According to this article in Ad Age, American consumers seem to be suffering from a bit of “green fatigue”. In the past 52 weeks, sales of bottled water ROSE 4% after a steady decline. The purchase of in-home water filtration devices declined in the last quarter. Consumers complained about the noisy compostable SunChips bags until Frito Lay finally decided to do away with them. Clorox Green Works only saw an increase in sales after reducing the prices of its products 17%. On the other end of the spectrum traditionally green companies such as Method, Seventh Generation, and Mrs. Myers are seeing a slight bump in sales.
The rest of the article deals with the marketing aspect, but it got me to thinking. When I’m in the store, what keep me from buying the “green” product. There are a few things. First and foremost, cost is very important. The next few months are going to be really tight around here and I can’t afford to spend $5 more for less product. I’m sure that I’m no different than many other Americans. What seems like just a few bucks adds up and effects my bottom line.
Another issue that I’ve had is when I have bought green cleaning products, they didn’t always work. For instance, the Seventh Generation dish tabs that I bought a few months ago. I had to run my dishwasher 2 and 3 times because they did not dissolve and still were not getting my dishes clean. I still have 2 boxes of them sitting under my sink. It’s a bit more efficient to use the regular cleaners if they’re going to get the job done right the first time. That means less water, less electricity, and just as important less of my time.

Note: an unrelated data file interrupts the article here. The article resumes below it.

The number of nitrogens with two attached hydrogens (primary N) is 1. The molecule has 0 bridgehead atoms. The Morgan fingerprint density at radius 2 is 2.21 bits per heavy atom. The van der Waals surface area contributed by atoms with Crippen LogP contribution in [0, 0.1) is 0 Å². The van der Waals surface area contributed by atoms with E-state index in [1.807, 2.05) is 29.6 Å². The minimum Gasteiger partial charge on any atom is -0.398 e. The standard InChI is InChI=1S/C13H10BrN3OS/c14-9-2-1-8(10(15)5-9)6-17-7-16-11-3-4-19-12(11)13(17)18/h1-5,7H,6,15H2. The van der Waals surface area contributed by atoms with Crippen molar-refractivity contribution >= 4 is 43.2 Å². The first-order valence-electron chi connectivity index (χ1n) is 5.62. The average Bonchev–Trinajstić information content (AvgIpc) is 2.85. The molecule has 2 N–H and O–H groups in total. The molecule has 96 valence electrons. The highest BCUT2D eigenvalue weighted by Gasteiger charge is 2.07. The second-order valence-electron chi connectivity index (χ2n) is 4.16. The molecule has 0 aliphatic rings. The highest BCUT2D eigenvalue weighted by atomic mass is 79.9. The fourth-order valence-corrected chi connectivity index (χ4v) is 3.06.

Finally, I get confused when I go to the store. How do I know which products are truly green and which ones are just hopping on the bandwagon. I don’t know what chemicals to look for or what is considered toxic. I kind of just have to take their word for it. Which, I don’t really trust doing.
So, in a nutshell I want products that are not overpriced, clean just as well as the other products, and that I can be sure are environmentally safe. That doesn’t really sound like I want too much does it?
In the meantime, I’ve taken to just using less. Washing dishes when I absolutely have to wash them. Full loads of laundry with about half the amount of detergent. Few products to get things clean. That just seems to be the better thing to do at the moment. I buy green when I can, but I think a bit of “reducing” can go a long way, too.
Are you suffering from green fatigue? What are your difficulties when trying to buy green products?